Seven draft thoughts
Philadelphia, PA (Sports Network) - The Fantasy Sports Trade Association's experts league held its fantasy baseball draft on Jan. 13, marking the unofficial start of the 2014 fantasy baseball season.

Here are my thoughts on some of the decisions:

1) No surprises with the top-four picks - Mike Trout, Miguel Cabrera, Paul Goldschmidt and Andrew McCutchen are the consensus top four, and the order in which Goldy and McCutchen are drafted hinges on the personal preference of the person picking third.

2) Hanley Ramirez selected sixth overall - Taking Ramirez this early is a huge risk, one I wouldn't take. Yes, the 30-year-old hit .345 with 20 homers and a 1.040 OPS last season, but he played just 86 games. If you're going to gamble on a shortstop in the first round, go with Troy Tulowitzki. At least he has proven to be a guaranteed .300 average, 25 homers and .900 OPS when playing at least 120 games. Ramirez' numbers from 2010-13 were all over the place.

3) Robinson Cano is undervalued - Seattle's new second baseman was drafted eighth, after Carlos Gonzalez, Hanley Ramirez and Bryce Harper. That's way too low for a player who has hit .314 with an .899 OPS and 142 home runs over the last five seasons while playing (and here's the most important part) at least 159 games in each of the last seven years. Cano's durability won't be affected by his move to the Pacific Northwest, and as I wrote in December when he signed with the Mariners neither will his production save for a few home runs. Cano wasn't just a product of Yankee Stadium, he hits everywhere (except the 2012 ALCS, ouch).

4) After Clayton Kershaw, no pitchers went until the third round - Kershaw went off the board 11th overall, and the next pitcher drafted was Yu Darvish with the 29th overall pick. Instead of taking an outfielder such as Jacoby Ellsbury, Carlos Gomez, Giancarlo Stanton or Alex Rios in the second round, I'd prefer to snag Darvish (13 wins, 2.83 ERA, 1.07 WHIP, 277 Ks in 2013) there and grab one of the remaining outfielders in the third, fourth or fifth.

5) Jedd Gyorko selected in the fifth round and fifth among second basemen - This one was a big surprise. True, Gyorko hit 23 home runs and drove in 63 as a rookie last season, but he also batted .249 with a .745 OPS and needed to slug 15 home runs over his last 52 games to reach 23. Matt Carpenter and Aaron Hill were taken after Gyorko, but I'd rather have both of them over the Padres infielder. It will be easier to make up power at other positions if you take Carpenter than it will to recoup average and runs if you draft Gyorko.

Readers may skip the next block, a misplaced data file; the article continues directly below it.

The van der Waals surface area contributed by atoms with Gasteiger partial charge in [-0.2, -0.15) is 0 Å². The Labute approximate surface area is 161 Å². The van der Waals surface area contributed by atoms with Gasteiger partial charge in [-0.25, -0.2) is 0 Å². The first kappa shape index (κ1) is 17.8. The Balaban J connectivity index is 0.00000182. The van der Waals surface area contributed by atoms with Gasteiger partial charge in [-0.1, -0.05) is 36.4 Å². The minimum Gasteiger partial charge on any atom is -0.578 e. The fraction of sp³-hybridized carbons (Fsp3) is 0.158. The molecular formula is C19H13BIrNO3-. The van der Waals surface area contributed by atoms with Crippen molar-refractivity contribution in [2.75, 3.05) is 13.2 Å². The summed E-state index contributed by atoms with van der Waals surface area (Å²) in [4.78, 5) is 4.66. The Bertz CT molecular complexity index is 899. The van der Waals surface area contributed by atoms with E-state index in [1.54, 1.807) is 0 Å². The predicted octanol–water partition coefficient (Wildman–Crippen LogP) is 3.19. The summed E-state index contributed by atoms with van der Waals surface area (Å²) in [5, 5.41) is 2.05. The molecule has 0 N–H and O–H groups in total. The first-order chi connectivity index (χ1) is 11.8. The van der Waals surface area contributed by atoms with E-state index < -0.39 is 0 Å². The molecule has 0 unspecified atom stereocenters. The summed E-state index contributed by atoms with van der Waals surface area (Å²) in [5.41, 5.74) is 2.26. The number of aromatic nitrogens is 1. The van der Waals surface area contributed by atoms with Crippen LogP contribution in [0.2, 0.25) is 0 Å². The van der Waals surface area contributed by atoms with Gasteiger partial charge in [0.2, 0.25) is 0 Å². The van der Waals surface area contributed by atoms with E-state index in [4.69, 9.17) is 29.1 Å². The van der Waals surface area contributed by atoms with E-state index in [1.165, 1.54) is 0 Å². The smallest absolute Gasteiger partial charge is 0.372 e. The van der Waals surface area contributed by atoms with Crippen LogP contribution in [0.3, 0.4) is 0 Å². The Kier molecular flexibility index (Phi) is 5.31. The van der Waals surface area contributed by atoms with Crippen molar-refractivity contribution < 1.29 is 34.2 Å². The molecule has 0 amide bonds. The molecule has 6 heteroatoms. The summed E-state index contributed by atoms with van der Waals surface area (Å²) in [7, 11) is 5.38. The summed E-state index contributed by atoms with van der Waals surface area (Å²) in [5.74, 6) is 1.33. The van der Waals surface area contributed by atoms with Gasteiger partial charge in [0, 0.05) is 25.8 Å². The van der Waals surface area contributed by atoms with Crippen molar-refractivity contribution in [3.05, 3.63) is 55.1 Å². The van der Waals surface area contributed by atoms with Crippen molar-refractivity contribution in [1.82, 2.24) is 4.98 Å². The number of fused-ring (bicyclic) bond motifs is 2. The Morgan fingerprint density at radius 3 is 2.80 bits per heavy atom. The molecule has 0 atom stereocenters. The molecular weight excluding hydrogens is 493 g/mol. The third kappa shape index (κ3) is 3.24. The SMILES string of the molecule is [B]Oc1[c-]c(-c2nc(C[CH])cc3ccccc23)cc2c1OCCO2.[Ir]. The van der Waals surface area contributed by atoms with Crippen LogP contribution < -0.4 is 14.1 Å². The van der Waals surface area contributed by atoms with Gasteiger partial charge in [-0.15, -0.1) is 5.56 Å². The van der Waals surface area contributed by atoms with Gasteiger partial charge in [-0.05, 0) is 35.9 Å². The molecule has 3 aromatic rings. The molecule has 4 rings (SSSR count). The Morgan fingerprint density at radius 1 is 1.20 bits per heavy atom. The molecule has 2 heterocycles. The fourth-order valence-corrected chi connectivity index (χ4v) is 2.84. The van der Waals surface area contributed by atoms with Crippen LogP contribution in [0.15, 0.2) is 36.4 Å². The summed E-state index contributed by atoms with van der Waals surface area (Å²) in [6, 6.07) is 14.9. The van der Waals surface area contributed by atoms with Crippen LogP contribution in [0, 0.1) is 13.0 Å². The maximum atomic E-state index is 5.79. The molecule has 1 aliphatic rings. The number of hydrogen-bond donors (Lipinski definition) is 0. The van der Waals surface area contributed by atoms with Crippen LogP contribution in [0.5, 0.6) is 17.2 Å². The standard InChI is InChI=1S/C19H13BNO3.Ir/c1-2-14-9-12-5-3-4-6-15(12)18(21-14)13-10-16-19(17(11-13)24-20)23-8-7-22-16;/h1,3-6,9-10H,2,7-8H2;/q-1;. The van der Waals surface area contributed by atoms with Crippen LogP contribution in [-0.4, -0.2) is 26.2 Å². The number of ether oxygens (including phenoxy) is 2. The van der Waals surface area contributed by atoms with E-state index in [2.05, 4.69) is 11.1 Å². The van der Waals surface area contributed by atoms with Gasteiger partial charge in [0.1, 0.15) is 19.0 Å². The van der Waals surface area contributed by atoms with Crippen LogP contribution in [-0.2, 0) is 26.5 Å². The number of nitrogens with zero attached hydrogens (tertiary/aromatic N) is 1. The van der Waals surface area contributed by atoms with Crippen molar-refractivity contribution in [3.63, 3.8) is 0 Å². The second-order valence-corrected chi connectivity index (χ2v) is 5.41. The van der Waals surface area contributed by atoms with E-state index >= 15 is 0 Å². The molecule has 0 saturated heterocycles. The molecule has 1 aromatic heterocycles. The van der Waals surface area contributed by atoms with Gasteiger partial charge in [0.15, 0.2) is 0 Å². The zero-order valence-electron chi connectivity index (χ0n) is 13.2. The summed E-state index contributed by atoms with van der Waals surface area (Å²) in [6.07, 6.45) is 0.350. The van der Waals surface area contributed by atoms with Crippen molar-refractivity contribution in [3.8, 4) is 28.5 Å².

6) Craig Kimbrel selected in the fifth round - Kimbrel was the first closer off the board (as he should be). The common fantasy owner's credo is "don't pay for saves," but throwing Kimbrel under that umbrella is ignoring everything else he provides. He's had a 1.11 ERA, a 0.77 WHIP and 214 strikeouts in 129 2/3 innings the last two seasons to go with 92 saves. The fourth round is too early to take him with pitchers like Jose Fernandez, Felix Hernandez and David Price still available, but the fifth seems just right for Kimbrel given the immense value he brings to the ERA and WHIP categories.

7) Buster Posey and Joe Mauer went back-to-back in the fourth round - Posey was the No. 1 catcher selected in most drafts in 2013, going as high as the first round in some leagues. However, he followed up his NL MVP 2012 campaign with a .294 average, 15 homers, 72 RBI, 61 runs and an .821 OPS despite playing the same number of games as the previous year. If you take a catcher in the fourth round when the rest are being taken in the sixth or later, you need your player to finish way ahead of the field to avoid falling behind the owners who waited. Taking Carlos Santana, Yadier Molina, Wilin Rosario, Jonathan Lucroy or Brian McCann from Rounds 6-8 is a better strategy.

Comments? Criticism? Applause? Contact Thomas J. Harrigan at

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